Download the authoritative guide: Cloud Computing 2019: Using the Cloud for Competitive Advantage
Google passed a pair of mile markers on the road to real-time search this week, debuting the much-hyped Twitter integration for both consumers and enterprise users.
The No. 1 search engine had put the world on notice that real-time results were coming to its flagship Google.com site, holding an event on Monday at the Computer History Museum in Mountain View, Calif., to show members of the mediawhat the feature would look like. But it had been unclear how soon Twitter streams, social media posts and news headlines would arrive on Google (NASDAQ: GOOG).
Now, they're here. But it's not just the consumer Web that's in line for Google's real-time makeover. The company is also now making the feature available on the Google Search Appliance, Google's enterprise search tool that indexes documents, databases, intranets and other business information.
"Social information is important for businesses," Cyrus Mistry, Google's product manager for enterprise search, wrote in a blog post. "Employees searching for information needed to do their jobs benefit from real-time news, too."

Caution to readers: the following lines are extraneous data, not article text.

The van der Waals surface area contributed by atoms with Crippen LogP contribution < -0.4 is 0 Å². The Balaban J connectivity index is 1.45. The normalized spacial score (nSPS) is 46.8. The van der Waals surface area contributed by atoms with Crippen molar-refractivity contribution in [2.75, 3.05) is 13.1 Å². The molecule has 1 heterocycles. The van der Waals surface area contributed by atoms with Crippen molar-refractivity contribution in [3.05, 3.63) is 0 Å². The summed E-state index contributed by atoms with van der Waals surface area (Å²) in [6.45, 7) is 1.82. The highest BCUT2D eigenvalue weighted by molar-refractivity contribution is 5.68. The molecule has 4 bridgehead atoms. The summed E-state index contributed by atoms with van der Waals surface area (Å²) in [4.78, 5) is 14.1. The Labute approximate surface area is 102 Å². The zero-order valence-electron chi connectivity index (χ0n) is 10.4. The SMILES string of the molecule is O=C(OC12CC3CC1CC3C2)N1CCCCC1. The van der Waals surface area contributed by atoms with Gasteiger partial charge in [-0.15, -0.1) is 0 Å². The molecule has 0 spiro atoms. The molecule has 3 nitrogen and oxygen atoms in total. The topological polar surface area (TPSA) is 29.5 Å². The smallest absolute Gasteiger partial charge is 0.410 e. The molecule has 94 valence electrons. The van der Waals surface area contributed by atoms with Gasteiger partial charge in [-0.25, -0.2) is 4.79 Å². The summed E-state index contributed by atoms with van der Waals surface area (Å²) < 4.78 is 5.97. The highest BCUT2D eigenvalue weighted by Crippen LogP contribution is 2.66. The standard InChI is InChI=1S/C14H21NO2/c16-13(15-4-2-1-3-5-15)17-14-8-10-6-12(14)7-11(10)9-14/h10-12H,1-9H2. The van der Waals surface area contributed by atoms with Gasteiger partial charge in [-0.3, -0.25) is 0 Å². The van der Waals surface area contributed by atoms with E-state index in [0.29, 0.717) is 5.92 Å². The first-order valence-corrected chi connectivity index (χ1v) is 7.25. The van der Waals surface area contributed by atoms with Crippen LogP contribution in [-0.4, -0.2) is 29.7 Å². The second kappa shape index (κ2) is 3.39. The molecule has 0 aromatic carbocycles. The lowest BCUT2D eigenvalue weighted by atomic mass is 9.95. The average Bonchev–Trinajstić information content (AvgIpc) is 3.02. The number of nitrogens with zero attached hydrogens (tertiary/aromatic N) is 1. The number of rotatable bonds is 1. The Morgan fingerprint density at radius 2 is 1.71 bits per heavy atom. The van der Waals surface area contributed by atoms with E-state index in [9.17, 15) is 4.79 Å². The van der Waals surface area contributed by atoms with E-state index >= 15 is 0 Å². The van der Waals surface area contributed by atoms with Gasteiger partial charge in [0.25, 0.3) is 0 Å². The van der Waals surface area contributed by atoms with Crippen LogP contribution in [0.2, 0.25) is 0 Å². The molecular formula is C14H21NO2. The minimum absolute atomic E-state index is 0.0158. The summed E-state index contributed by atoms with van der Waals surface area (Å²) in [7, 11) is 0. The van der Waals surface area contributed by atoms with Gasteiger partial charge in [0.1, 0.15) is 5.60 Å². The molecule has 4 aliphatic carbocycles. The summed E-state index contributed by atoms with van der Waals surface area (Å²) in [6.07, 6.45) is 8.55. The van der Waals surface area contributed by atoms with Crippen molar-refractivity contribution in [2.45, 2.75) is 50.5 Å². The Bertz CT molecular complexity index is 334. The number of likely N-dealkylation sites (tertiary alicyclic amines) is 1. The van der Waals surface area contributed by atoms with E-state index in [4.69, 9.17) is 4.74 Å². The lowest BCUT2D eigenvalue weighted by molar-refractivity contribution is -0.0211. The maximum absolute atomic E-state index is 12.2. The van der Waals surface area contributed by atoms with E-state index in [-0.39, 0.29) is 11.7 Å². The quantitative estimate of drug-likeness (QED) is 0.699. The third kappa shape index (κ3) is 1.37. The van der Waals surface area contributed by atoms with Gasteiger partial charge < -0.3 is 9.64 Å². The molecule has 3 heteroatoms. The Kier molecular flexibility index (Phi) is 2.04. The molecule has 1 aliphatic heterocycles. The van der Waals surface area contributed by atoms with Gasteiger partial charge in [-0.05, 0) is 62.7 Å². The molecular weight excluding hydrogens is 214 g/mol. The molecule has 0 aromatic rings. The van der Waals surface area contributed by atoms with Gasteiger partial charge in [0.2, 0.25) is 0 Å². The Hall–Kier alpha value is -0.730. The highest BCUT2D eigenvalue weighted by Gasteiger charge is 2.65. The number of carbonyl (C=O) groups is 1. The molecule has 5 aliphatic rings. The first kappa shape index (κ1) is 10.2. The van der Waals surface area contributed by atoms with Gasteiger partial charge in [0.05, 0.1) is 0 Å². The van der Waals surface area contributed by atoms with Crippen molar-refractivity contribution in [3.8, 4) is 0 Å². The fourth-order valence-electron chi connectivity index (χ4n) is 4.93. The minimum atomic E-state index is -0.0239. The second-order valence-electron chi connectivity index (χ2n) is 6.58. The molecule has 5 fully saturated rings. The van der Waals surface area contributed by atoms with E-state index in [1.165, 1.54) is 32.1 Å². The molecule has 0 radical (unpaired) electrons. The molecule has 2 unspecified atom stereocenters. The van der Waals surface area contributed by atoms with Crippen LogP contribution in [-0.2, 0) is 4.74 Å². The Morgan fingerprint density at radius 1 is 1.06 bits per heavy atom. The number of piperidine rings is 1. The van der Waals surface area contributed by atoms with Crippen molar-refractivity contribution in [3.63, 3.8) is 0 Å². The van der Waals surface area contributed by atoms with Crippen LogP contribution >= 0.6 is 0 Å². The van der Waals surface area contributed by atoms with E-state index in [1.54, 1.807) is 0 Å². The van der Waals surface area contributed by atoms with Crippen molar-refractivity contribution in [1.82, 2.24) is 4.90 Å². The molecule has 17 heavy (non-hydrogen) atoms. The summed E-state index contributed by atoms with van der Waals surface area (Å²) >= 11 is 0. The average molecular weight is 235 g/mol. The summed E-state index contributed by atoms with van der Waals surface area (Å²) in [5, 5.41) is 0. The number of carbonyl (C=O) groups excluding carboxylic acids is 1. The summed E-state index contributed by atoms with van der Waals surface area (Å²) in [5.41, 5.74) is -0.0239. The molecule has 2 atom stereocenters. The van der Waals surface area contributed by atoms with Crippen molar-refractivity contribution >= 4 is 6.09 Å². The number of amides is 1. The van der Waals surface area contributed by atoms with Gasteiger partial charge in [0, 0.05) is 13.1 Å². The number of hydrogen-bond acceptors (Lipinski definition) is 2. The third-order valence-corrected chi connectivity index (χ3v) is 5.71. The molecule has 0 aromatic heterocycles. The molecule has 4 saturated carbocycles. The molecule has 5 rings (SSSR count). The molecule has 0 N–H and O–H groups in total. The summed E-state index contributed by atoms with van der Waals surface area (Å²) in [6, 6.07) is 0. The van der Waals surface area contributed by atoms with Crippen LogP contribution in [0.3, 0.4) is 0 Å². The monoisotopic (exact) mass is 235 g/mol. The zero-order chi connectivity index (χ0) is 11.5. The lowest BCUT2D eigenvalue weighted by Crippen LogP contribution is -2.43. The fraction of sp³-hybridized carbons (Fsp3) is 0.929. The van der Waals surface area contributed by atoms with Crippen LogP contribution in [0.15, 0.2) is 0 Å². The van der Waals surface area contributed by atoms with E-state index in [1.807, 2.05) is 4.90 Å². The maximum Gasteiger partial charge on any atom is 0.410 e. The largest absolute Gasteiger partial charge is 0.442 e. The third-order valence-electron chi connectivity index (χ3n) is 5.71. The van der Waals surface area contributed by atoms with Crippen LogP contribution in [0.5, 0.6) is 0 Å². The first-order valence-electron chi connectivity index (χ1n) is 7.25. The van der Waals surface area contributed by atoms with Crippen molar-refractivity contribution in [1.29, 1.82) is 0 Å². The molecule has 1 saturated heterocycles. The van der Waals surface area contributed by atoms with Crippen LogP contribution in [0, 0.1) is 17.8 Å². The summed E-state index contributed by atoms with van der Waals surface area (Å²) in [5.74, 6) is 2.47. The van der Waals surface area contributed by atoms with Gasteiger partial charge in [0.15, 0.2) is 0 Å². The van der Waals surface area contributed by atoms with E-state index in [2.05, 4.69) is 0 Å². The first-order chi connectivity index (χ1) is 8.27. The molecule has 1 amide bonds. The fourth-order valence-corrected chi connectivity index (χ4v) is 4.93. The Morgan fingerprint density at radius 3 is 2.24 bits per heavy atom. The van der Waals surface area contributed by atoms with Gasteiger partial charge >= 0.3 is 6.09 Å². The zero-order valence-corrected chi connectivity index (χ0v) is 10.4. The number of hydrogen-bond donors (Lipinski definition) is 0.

For GSA users, the integration appears within search results' Related Web Results section, which presents a list of real-time data from Google.com alongside internal company information. Admins will be able to disable the feature if they wish.
"Customers have told us that placing Web results next to intranet ones often allows employees to think differently about a particular topic and approach it in new ways," Mistry said. "By integrating enterprise search with more of the information that exists in the cloud, like tweets, employees can more easily leverage the wisdom of the crowd."
On the public Google.com, searches for a hot topic in the news like, say, "Tiger Woods" or "climate change," display a box marked "latest results" toward the top of the page, with a scrolling list of continuously updated links to new posts on the topic from around the Web.
Google had announced its Twitter integration in October, just hours after Microsoft (NASDAQ: MSFT) put out word that it had struck a similar deal for its own Bing search engine. Then on Monday, Google announced partnerships with a spate of social hubs like Facebook, MySpace and FriendFeed to import status updates and other content from those sites into its real-time search feature.